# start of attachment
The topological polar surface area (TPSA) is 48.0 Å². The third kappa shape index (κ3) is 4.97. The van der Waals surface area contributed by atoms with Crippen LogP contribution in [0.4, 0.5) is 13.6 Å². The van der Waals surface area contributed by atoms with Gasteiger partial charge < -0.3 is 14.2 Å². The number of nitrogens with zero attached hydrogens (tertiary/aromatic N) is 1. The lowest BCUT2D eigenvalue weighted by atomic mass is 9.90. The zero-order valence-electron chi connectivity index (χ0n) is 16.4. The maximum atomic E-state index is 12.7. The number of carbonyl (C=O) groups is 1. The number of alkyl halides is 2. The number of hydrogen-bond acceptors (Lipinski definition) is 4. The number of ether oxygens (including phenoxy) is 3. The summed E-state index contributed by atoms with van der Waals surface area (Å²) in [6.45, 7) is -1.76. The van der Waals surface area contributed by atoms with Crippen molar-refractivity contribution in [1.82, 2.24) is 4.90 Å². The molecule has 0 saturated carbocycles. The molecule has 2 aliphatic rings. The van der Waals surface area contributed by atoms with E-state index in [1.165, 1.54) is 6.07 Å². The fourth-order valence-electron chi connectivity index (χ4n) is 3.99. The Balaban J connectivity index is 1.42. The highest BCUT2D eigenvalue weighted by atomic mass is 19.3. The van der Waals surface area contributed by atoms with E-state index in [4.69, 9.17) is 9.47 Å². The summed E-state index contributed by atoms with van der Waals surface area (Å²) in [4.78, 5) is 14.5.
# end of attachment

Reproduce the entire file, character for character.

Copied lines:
The topological polar surface area (TPSA) is 48.0 Å². The third kappa shape index (κ3) is 4.97. The van der Waals surface area contributed by atoms with Crippen LogP contribution in [0.4, 0.5) is 13.6 Å². The van der Waals surface area contributed by atoms with Gasteiger partial charge < -0.3 is 14.2 Å². The number of nitrogens with zero attached hydrogens (tertiary/aromatic N) is 1. The lowest BCUT2D eigenvalue weighted by atomic mass is 9.90. The zero-order valence-electron chi connectivity index (χ0n) is 16.4. The maximum atomic E-state index is 12.7. The number of carbonyl (C=O) groups is 1. The number of alkyl halides is 2. The number of hydrogen-bond acceptors (Lipinski definition) is 4. The number of ether oxygens (including phenoxy) is 3. The summed E-state index contributed by atoms with van der Waals surface area (Å²) in [6.45, 7) is -1.76. The van der Waals surface area contributed by atoms with Crippen molar-refractivity contribution in [1.82, 2.24) is 4.90 Å². The molecule has 0 saturated carbocycles. The molecule has 2 aliphatic rings. The van der Waals surface area contributed by atoms with E-state index in [1.165, 1.54) is 6.07 Å². The fourth-order valence-electron chi connectivity index (χ4n) is 3.99. The Balaban J connectivity index is 1.42. The highest BCUT2D eigenvalue weighted by atomic mass is 19.3. The van der Waals surface area contributed by atoms with E-state index in [4.69, 9.17) is 9.47 Å². The summed E-state index contributed by atoms with van der Waals surface area (Å²) in [4.78, 5) is 14.5.